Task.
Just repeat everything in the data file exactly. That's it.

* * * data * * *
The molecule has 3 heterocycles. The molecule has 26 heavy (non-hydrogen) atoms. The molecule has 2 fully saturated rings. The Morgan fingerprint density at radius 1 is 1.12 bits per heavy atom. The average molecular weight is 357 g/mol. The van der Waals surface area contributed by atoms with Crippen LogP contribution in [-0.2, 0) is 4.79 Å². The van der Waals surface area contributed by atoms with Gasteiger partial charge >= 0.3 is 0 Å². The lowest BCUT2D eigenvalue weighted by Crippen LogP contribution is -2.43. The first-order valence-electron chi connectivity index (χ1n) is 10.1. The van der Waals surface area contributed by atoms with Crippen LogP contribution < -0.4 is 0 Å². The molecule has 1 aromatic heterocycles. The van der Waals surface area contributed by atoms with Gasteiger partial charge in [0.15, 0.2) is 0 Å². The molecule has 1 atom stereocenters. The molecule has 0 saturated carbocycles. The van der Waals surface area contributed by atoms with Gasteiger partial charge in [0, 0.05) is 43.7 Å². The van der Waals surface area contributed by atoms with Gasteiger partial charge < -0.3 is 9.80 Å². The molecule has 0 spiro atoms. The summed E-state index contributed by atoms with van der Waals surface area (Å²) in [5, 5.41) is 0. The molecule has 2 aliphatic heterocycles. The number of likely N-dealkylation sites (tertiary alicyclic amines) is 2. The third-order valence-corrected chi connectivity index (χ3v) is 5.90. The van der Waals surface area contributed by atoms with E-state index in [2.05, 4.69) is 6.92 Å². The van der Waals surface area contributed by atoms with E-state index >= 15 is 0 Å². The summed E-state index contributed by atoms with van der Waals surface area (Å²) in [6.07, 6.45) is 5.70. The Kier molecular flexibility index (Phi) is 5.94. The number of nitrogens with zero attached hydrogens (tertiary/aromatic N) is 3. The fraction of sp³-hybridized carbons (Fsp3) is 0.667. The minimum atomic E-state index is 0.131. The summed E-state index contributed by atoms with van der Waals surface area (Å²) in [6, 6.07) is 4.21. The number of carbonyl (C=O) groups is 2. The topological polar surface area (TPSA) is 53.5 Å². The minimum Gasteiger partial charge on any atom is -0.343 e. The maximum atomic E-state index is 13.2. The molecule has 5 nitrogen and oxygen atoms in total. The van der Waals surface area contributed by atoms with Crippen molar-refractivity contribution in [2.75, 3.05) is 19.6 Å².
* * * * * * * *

The molecule has 3 heterocycles. The molecule has 26 heavy (non-hydrogen) atoms. The molecule has 2 fully saturated rings. The Morgan fingerprint density at radius 1 is 1.12 bits per heavy atom. The average molecular weight is 357 g/mol. The van der Waals surface area contributed by atoms with Crippen LogP contribution in [-0.2, 0) is 4.79 Å². The van der Waals surface area contributed by atoms with Gasteiger partial charge >= 0.3 is 0 Å². The lowest BCUT2D eigenvalue weighted by Crippen LogP contribution is -2.43. The first-order valence-electron chi connectivity index (χ1n) is 10.1. The van der Waals surface area contributed by atoms with Crippen LogP contribution < -0.4 is 0 Å². The molecule has 1 aromatic heterocycles. The van der Waals surface area contributed by atoms with Gasteiger partial charge in [0.15, 0.2) is 0 Å². The molecule has 1 atom stereocenters. The molecule has 0 saturated carbocycles. The van der Waals surface area contributed by atoms with Gasteiger partial charge in [0, 0.05) is 43.7 Å². The van der Waals surface area contributed by atoms with Gasteiger partial charge < -0.3 is 9.80 Å². The molecule has 0 spiro atoms. The summed E-state index contributed by atoms with van der Waals surface area (Å²) in [5, 5.41) is 0. The molecule has 2 aliphatic heterocycles. The number of likely N-dealkylation sites (tertiary alicyclic amines) is 2. The third-order valence-corrected chi connectivity index (χ3v) is 5.90. The van der Waals surface area contributed by atoms with E-state index in [2.05, 4.69) is 6.92 Å². The van der Waals surface area contributed by atoms with E-state index >= 15 is 0 Å². The summed E-state index contributed by atoms with van der Waals surface area (Å²) in [6.07, 6.45) is 5.70. The Kier molecular flexibility index (Phi) is 5.94. The number of nitrogens with zero attached hydrogens (tertiary/aromatic N) is 3. The fraction of sp³-hybridized carbons (Fsp3) is 0.667. The minimum atomic E-state index is 0.131. The summed E-state index contributed by atoms with van der Waals surface area (Å²) in [6, 6.07) is 4.21. The number of carbonyl (C=O) groups is 2. The topological polar surface area (TPSA) is 53.5 Å². The minimum Gasteiger partial charge on any atom is -0.343 e. The maximum atomic E-state index is 13.2. The molecule has 5 nitrogen and oxygen atoms in total. The van der Waals surface area contributed by atoms with Crippen molar-refractivity contribution in [2.75, 3.05) is 19.6 Å².